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April 2021 Docket Review

Posted by Corrie Woods | May 02, 2021 | 0 Comments

This month, the Court issued 15 precedential opinions and 7 orders granting allocatur.

First, I would be remiss if I didn't mention that once-and-former Chief Justice Saylor has handed the administrative reins over to his successor, now-Chief Justice Baer, in advance of his mandatory retirement at the end of this year.  Chief Justice Saylor took charge of the Court at a time when it was in some degree of institutional and reputational crisis, and successfully helped steer it through those, and the current public-health, crisis.  That said, former Chief Justice Saylor was always better known as an intellectual heavyweight author, and appears to have freed himself to do that again, issuing no less than 6 fairly nuanced secondary opinions this month.  One suspects that he will have much to say for the rest of the year.

On the opinion side, the Court in Perez apparently felt that guidance was needed as to the appropriate standard of review governing preliminary hearings, perhaps in light of its recent decision imposing a greater level of scrutiny at such proceedings by requiring that the Commonwealth not proceed solely via hearsay therein.  Typically, the Court is not inclined to grant review merely to supervise the lower courts' application of an uncontested standard of review to the particular facts of a case, but it both granted allocatur expressly for that purpose and performed relatively mundane review.  Whether Perez is an outlier or an indicator that the Court is now open to double-checking the intermediate appellate courts remains to be seen.  Additionally, the court in Pittsburgh Logistics Systems provided another win for workers, coming off of its recent decision to classify gig workers as employees for purposes of numerous state employee-benefits statutes.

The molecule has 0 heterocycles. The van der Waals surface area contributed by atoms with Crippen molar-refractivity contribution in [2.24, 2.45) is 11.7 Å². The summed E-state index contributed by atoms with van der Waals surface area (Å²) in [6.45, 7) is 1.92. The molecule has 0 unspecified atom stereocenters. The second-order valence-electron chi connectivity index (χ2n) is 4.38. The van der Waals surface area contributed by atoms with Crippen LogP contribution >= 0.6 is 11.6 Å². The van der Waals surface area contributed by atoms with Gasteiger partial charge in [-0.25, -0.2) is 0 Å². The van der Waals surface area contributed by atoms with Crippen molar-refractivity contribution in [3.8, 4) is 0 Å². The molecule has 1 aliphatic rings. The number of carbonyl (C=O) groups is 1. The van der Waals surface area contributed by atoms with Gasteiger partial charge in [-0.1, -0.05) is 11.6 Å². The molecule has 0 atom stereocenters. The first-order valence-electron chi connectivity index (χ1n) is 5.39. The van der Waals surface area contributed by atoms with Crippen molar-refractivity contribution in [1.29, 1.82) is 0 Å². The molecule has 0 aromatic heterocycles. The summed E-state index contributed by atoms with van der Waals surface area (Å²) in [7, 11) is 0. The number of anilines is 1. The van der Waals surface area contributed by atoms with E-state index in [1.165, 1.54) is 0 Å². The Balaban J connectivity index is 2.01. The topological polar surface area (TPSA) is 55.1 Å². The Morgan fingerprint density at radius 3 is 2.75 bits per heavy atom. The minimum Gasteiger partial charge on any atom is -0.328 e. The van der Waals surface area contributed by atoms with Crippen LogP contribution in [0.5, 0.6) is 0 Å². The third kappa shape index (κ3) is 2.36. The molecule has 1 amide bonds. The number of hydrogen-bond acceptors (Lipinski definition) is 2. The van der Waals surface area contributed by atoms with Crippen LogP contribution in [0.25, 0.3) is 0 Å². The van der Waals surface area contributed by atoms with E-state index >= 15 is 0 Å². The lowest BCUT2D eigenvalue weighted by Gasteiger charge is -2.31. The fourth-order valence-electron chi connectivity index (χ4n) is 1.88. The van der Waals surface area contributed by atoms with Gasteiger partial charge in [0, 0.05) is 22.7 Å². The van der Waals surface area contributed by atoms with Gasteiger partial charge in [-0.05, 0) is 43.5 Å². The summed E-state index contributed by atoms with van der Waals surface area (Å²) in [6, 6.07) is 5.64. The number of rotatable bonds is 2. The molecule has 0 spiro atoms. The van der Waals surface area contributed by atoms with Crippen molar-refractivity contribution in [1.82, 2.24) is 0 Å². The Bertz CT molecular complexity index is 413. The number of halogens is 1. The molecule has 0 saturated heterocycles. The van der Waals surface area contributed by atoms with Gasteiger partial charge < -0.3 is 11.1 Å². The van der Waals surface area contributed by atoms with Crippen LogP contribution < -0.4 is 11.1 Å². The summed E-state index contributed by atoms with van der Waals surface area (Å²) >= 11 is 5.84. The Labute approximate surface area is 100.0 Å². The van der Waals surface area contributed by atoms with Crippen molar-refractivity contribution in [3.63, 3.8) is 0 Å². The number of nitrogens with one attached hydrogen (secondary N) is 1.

On the allocatur side, certainly the most widely-applicable case will be Barr, which will address how police are to treat indicia of marijuana as a basis for probable cause after the General Assembly's adoption of the Medical Marijuana Act.  Frankly, the current state of Pennsylvania law contains context after context in which those availing themselves of medical marijuana do so with the sword of Damocles above them, and the General Assembly has been anything but consistent.  For example, virtually every patient who uses medical marijuana will carry metabolites in his or her body for weeks, but the General Assembly has recently beefed up controlled-substance DUI statutes and provided that virtually every patient who drives faces potential arrest and conviction for DUI at all times.  Although Barr may help protect legal marijuana users from unwarranted government intrusions on the basis of legal marijuana use, only the Legislature can resolve the double-bind it routinely places them in.

Precedential Opinion

  • Commonwealth v. Lopez, 787 CAP (Opinion by Donohue, J.) (affirming dismissal of serial post-conviction petition as untimely)
  • Commonwealth v. Hairston, 786 CAP (Opinion by Donohue, J.) (affirming the denial of post-conviction relief in a capital case involving, inter alia, facial and as-applied challenges to the death penalty as cruel and unusual punishment)